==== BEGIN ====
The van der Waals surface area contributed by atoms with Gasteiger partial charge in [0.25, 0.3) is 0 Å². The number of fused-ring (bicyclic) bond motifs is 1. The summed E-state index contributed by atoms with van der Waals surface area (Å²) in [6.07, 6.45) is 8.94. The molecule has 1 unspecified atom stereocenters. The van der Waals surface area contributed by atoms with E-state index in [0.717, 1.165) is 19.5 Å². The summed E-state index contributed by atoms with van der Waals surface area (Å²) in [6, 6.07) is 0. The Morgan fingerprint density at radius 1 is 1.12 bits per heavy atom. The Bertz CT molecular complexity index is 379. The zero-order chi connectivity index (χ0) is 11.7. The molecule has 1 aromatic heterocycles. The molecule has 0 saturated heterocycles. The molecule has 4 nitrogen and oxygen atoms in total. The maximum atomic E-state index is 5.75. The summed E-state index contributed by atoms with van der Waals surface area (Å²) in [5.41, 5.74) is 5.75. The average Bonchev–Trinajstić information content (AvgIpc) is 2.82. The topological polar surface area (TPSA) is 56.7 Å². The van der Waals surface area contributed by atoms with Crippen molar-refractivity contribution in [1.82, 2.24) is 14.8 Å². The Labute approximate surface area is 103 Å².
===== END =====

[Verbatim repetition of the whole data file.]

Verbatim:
The van der Waals surface area contributed by atoms with Gasteiger partial charge in [0.25, 0.3) is 0 Å². The number of fused-ring (bicyclic) bond motifs is 1. The summed E-state index contributed by atoms with van der Waals surface area (Å²) in [6.07, 6.45) is 8.94. The molecule has 1 unspecified atom stereocenters. The van der Waals surface area contributed by atoms with E-state index in [0.717, 1.165) is 19.5 Å². The summed E-state index contributed by atoms with van der Waals surface area (Å²) in [6, 6.07) is 0. The Morgan fingerprint density at radius 1 is 1.12 bits per heavy atom. The Bertz CT molecular complexity index is 379. The zero-order chi connectivity index (χ0) is 11.7. The molecule has 1 aromatic heterocycles. The molecule has 0 saturated heterocycles. The molecule has 4 nitrogen and oxygen atoms in total. The maximum atomic E-state index is 5.75. The summed E-state index contributed by atoms with van der Waals surface area (Å²) in [5.41, 5.74) is 5.75. The average Bonchev–Trinajstić information content (AvgIpc) is 2.82. The topological polar surface area (TPSA) is 56.7 Å². The van der Waals surface area contributed by atoms with Crippen molar-refractivity contribution in [1.82, 2.24) is 14.8 Å². The Labute approximate surface area is 103 Å².